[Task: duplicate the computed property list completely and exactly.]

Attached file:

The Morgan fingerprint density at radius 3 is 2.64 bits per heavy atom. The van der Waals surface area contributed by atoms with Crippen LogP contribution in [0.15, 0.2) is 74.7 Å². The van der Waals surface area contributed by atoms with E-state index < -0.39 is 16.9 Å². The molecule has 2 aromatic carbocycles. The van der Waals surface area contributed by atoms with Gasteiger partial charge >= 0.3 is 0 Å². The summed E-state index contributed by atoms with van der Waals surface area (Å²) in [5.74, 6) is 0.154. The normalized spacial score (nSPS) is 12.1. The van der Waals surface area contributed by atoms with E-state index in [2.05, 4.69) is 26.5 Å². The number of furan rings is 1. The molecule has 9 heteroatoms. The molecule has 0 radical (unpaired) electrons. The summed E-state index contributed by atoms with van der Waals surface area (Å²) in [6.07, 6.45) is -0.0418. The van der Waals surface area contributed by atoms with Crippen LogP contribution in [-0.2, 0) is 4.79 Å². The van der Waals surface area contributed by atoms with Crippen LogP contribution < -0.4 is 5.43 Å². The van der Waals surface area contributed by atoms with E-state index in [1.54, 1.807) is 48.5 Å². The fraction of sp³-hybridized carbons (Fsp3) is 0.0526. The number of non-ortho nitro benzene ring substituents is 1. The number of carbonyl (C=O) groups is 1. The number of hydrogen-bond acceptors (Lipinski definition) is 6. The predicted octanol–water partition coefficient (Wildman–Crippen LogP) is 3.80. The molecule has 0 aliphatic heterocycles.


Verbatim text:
The Morgan fingerprint density at radius 3 is 2.64 bits per heavy atom. The van der Waals surface area contributed by atoms with Crippen LogP contribution in [0.15, 0.2) is 74.7 Å². The van der Waals surface area contributed by atoms with E-state index < -0.39 is 16.9 Å². The molecule has 2 aromatic carbocycles. The van der Waals surface area contributed by atoms with Gasteiger partial charge >= 0.3 is 0 Å². The summed E-state index contributed by atoms with van der Waals surface area (Å²) in [5.74, 6) is 0.154. The normalized spacial score (nSPS) is 12.1. The van der Waals surface area contributed by atoms with E-state index in [2.05, 4.69) is 26.5 Å². The number of furan rings is 1. The molecule has 9 heteroatoms. The molecule has 0 radical (unpaired) electrons. The summed E-state index contributed by atoms with van der Waals surface area (Å²) in [6.07, 6.45) is -0.0418. The van der Waals surface area contributed by atoms with Crippen LogP contribution in [-0.2, 0) is 4.79 Å². The van der Waals surface area contributed by atoms with Crippen LogP contribution < -0.4 is 5.43 Å². The van der Waals surface area contributed by atoms with E-state index in [1.54, 1.807) is 48.5 Å². The fraction of sp³-hybridized carbons (Fsp3) is 0.0526. The number of non-ortho nitro benzene ring substituents is 1. The number of carbonyl (C=O) groups is 1. The number of hydrogen-bond acceptors (Lipinski definition) is 6. The predicted octanol–water partition coefficient (Wildman–Crippen LogP) is 3.80. The molecule has 0 aliphatic heterocycles.